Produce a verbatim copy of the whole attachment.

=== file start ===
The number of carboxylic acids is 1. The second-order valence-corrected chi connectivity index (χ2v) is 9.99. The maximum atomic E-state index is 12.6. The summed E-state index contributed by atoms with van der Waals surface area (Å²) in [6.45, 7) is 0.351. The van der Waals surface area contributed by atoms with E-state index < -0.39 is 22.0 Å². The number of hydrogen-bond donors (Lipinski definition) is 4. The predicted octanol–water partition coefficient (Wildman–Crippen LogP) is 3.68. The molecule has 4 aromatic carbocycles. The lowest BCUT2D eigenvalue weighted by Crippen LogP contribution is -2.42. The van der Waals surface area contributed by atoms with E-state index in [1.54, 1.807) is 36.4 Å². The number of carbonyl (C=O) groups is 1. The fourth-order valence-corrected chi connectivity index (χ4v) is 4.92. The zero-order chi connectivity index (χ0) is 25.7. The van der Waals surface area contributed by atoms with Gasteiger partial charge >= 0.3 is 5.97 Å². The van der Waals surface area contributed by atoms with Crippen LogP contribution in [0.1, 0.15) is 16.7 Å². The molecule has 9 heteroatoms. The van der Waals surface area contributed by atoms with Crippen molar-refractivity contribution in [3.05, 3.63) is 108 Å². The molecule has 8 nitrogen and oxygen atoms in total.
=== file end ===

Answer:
The number of carboxylic acids is 1. The second-order valence-corrected chi connectivity index (χ2v) is 9.99. The maximum atomic E-state index is 12.6. The summed E-state index contributed by atoms with van der Waals surface area (Å²) in [6.45, 7) is 0.351. The van der Waals surface area contributed by atoms with E-state index < -0.39 is 22.0 Å². The number of hydrogen-bond donors (Lipinski definition) is 4. The predicted octanol–water partition coefficient (Wildman–Crippen LogP) is 3.68. The molecule has 4 aromatic carbocycles. The lowest BCUT2D eigenvalue weighted by Crippen LogP contribution is -2.42. The van der Waals surface area contributed by atoms with E-state index in [1.54, 1.807) is 36.4 Å². The number of carbonyl (C=O) groups is 1. The fourth-order valence-corrected chi connectivity index (χ4v) is 4.92. The zero-order chi connectivity index (χ0) is 25.7. The van der Waals surface area contributed by atoms with Gasteiger partial charge >= 0.3 is 5.97 Å². The van der Waals surface area contributed by atoms with Crippen LogP contribution in [0.1, 0.15) is 16.7 Å². The molecule has 9 heteroatoms. The van der Waals surface area contributed by atoms with Crippen molar-refractivity contribution in [3.05, 3.63) is 108 Å². The molecule has 8 nitrogen and oxygen atoms in total.